LODGING: The lodge at Trevelin is a fishing lodge masterpiece. That may sound a bit flowery or perhaps boastful, but it’s true. Situated among the lowlands outside of the community Esquel, the lodge is rustic, yet perfectly luxurious. Well-appointed rooms, homey gathering areas and three bars (the main bar with a pool table, a second bar on the wrap-around deck and a third bar next to the spa area that overlooks the lodge’s very own Contra Corriente vineyard) will make the time you spend off the water almost as special as the time you spend fishing. The spa area is new, and comes with a hot tub, a sauna and a massage center.
FOOD/DRINK: As is the case throughout Patagonia, meals are events at Trevelin. Chef-prepared local fare is conjured up nightly, complete with wine pairings that just make the food better. And it’s Argentine wine — some of the best malbecs and cabernets in the world, in addition to the lodge’s own Contra Corriente chardonnay, pinot noir and gewerztraminer offerings. Morning breakfasts hit the spot before the day on the water begins, and a hearty lunch served picnic-style on a portable table with a bottle of wine is tough to beat. And don’t forget the after-dinner drinks — Trevelin boasts a 200-plus bottle whiskey bar.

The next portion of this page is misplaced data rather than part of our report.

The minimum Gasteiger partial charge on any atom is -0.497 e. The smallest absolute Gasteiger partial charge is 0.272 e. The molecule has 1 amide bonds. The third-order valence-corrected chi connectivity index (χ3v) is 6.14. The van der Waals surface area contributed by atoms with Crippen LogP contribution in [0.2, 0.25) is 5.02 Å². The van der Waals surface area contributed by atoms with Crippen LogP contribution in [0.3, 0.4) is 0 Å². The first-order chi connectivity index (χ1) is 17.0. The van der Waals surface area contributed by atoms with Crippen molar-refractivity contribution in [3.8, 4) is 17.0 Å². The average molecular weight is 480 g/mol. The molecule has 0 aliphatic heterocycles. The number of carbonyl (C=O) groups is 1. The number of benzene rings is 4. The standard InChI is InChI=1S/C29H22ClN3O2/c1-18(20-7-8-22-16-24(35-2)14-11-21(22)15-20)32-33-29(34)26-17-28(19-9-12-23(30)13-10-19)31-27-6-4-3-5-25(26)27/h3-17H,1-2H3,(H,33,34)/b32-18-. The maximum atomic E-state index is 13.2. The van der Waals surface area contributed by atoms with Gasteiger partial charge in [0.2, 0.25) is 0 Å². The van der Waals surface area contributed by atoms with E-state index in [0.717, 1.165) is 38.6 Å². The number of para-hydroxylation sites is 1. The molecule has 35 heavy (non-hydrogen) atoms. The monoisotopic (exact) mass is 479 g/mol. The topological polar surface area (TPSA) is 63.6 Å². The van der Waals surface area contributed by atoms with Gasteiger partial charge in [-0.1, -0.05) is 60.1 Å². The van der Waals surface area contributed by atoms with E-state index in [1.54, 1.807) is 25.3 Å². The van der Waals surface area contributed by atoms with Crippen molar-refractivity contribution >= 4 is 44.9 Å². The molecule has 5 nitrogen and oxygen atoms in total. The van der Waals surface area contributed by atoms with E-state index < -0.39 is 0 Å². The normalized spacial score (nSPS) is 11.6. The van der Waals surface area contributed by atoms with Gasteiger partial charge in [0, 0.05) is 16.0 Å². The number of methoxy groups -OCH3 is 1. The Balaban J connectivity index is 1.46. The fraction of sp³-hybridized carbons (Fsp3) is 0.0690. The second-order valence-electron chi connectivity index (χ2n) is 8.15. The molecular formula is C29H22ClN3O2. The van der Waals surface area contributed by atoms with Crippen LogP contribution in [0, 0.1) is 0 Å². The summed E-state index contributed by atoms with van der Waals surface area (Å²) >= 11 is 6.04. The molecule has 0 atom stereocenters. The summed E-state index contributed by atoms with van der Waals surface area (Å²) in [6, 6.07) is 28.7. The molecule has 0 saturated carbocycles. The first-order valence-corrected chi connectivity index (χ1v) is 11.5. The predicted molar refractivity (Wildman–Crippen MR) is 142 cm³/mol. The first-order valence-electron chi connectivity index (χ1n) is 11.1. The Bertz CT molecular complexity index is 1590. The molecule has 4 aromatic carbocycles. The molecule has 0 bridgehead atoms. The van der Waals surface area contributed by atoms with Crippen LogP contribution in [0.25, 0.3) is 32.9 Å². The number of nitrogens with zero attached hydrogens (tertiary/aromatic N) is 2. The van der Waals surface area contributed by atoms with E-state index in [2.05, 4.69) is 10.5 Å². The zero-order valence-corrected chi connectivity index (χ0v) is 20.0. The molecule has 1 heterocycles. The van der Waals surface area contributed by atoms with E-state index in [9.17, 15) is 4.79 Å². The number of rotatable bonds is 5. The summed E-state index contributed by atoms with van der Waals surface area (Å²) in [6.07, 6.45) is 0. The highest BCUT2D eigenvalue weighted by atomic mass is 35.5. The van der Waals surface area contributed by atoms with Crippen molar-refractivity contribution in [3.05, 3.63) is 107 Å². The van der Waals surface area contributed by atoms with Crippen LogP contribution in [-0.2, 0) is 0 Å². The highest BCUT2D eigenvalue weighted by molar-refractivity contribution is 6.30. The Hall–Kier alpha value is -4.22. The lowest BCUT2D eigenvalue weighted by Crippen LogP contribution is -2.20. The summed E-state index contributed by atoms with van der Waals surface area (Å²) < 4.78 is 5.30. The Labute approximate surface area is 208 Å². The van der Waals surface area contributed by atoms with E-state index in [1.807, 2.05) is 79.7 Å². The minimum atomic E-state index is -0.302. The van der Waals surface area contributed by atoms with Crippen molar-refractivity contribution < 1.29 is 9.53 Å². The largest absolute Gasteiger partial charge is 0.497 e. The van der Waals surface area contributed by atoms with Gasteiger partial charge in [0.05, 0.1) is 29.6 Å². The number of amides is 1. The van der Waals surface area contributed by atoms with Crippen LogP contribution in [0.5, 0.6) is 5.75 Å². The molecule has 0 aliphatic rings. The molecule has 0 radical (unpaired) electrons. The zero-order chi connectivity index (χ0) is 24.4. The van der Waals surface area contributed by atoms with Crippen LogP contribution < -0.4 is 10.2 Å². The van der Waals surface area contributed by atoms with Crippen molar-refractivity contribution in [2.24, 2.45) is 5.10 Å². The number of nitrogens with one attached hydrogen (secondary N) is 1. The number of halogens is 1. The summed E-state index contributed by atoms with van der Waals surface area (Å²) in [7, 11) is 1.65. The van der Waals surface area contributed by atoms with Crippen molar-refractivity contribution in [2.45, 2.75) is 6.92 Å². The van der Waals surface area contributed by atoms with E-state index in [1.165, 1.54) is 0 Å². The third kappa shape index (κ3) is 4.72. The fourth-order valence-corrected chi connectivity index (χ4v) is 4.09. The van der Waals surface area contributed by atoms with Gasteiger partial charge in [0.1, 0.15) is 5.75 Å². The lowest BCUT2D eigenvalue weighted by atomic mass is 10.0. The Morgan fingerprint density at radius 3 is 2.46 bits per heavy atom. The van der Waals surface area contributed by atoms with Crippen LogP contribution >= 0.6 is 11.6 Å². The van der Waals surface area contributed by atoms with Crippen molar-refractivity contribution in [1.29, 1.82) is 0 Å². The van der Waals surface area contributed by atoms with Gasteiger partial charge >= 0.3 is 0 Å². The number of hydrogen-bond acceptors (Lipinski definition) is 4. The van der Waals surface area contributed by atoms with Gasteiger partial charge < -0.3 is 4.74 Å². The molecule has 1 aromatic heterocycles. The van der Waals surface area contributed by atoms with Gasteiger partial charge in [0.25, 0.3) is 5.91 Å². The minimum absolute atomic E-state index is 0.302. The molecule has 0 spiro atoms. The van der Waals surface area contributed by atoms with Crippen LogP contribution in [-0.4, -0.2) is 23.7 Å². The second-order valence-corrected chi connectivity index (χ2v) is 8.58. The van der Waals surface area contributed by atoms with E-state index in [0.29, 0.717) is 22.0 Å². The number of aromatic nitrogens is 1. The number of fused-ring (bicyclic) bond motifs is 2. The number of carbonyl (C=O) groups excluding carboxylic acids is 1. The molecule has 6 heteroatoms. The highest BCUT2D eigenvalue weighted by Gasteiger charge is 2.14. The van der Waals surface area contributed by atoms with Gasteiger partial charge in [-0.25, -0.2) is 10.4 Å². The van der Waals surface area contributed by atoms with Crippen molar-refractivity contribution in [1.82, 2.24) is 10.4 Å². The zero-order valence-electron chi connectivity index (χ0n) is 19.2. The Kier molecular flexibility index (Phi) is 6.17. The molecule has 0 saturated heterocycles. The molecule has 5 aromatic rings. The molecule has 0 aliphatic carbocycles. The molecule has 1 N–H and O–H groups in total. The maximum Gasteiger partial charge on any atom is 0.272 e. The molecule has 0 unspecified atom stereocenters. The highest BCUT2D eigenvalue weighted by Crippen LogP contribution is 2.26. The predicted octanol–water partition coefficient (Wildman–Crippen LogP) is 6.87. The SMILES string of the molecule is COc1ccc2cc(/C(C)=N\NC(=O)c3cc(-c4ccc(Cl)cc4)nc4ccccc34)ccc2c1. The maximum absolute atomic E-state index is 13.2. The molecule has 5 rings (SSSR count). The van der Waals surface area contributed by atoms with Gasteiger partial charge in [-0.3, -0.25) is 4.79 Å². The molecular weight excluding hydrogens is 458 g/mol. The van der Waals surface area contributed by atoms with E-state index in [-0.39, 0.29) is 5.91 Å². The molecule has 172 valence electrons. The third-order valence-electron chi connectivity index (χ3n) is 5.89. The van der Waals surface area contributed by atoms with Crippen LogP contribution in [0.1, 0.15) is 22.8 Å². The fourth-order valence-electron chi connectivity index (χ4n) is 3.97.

CONNECTIVITY: Both cell and internet connections are available at the lodge.
Arrive to PRG's Lodge at Trevelin. Explore the grounds, take a stroll down to Contra Corriente winery, or take advantage of the lodge's brand new spa facilities. Dinner won't be long.
The Rio Grande is a big, beautiful, Patagonian river and, because it’s the “home water” at PRG South, nobody knows it better than the lodge’s guides. The Rio Grande is one of the most prolific rivers in Patagonia, and it might be the best river in the region for terrestrial dry-fly fishing. Trophy brown trout on giant flies — What’s not to like?
Located in Los Alcerces National Park, reaching Rio Frey requires a boat ride across not one, but two lakes in. But don't worry, it's worth the journey. Rainforest brown trout that see very few anglers chase streamers with abandon, many of which you'll be able to watch chase down your fly as they emerge from river-bottom rocks, logjams, and more.